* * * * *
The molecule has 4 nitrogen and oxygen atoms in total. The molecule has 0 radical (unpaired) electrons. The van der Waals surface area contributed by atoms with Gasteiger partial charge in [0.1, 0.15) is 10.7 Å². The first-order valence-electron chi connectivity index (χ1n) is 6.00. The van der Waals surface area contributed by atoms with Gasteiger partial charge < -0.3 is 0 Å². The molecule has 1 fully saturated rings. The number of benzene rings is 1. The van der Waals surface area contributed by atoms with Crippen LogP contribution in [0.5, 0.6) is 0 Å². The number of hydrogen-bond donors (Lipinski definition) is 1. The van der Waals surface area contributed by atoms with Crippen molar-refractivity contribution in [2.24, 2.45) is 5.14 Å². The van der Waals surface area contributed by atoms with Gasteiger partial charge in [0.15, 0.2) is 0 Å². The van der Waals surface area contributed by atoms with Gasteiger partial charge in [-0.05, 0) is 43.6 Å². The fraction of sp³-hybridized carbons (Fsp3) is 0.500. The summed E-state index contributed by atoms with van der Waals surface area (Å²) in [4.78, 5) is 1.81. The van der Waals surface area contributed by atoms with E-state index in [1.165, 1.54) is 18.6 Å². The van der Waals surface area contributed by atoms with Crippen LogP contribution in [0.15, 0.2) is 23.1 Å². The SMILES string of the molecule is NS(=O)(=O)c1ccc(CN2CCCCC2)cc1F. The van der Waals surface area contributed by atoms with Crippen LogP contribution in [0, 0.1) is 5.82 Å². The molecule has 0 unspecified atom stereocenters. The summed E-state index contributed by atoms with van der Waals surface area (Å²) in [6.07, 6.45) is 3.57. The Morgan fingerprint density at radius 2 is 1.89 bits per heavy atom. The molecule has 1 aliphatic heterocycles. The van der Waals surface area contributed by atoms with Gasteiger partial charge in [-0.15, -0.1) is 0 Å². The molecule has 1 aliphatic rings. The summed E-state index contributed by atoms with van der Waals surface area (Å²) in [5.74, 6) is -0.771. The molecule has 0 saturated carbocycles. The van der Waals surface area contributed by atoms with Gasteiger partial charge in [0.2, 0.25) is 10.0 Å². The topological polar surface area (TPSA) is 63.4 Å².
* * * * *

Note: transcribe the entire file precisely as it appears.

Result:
The molecule has 4 nitrogen and oxygen atoms in total. The molecule has 0 radical (unpaired) electrons. The van der Waals surface area contributed by atoms with Gasteiger partial charge in [0.1, 0.15) is 10.7 Å². The first-order valence-electron chi connectivity index (χ1n) is 6.00. The van der Waals surface area contributed by atoms with Gasteiger partial charge < -0.3 is 0 Å². The molecule has 1 fully saturated rings. The number of benzene rings is 1. The van der Waals surface area contributed by atoms with Crippen LogP contribution in [0.5, 0.6) is 0 Å². The number of hydrogen-bond donors (Lipinski definition) is 1. The van der Waals surface area contributed by atoms with Crippen molar-refractivity contribution in [2.24, 2.45) is 5.14 Å². The van der Waals surface area contributed by atoms with Gasteiger partial charge in [0.15, 0.2) is 0 Å². The van der Waals surface area contributed by atoms with Gasteiger partial charge in [-0.05, 0) is 43.6 Å². The fraction of sp³-hybridized carbons (Fsp3) is 0.500. The summed E-state index contributed by atoms with van der Waals surface area (Å²) in [4.78, 5) is 1.81. The van der Waals surface area contributed by atoms with E-state index in [1.165, 1.54) is 18.6 Å². The van der Waals surface area contributed by atoms with Crippen LogP contribution in [0.15, 0.2) is 23.1 Å². The SMILES string of the molecule is NS(=O)(=O)c1ccc(CN2CCCCC2)cc1F. The van der Waals surface area contributed by atoms with Crippen LogP contribution in [0, 0.1) is 5.82 Å². The molecule has 0 unspecified atom stereocenters. The summed E-state index contributed by atoms with van der Waals surface area (Å²) in [6.07, 6.45) is 3.57. The Morgan fingerprint density at radius 2 is 1.89 bits per heavy atom. The molecule has 1 aliphatic heterocycles. The van der Waals surface area contributed by atoms with Gasteiger partial charge in [-0.15, -0.1) is 0 Å². The molecule has 1 aliphatic rings. The summed E-state index contributed by atoms with van der Waals surface area (Å²) in [5.74, 6) is -0.771. The molecule has 0 saturated carbocycles. The van der Waals surface area contributed by atoms with Gasteiger partial charge in [0.2, 0.25) is 10.0 Å². The topological polar surface area (TPSA) is 63.4 Å².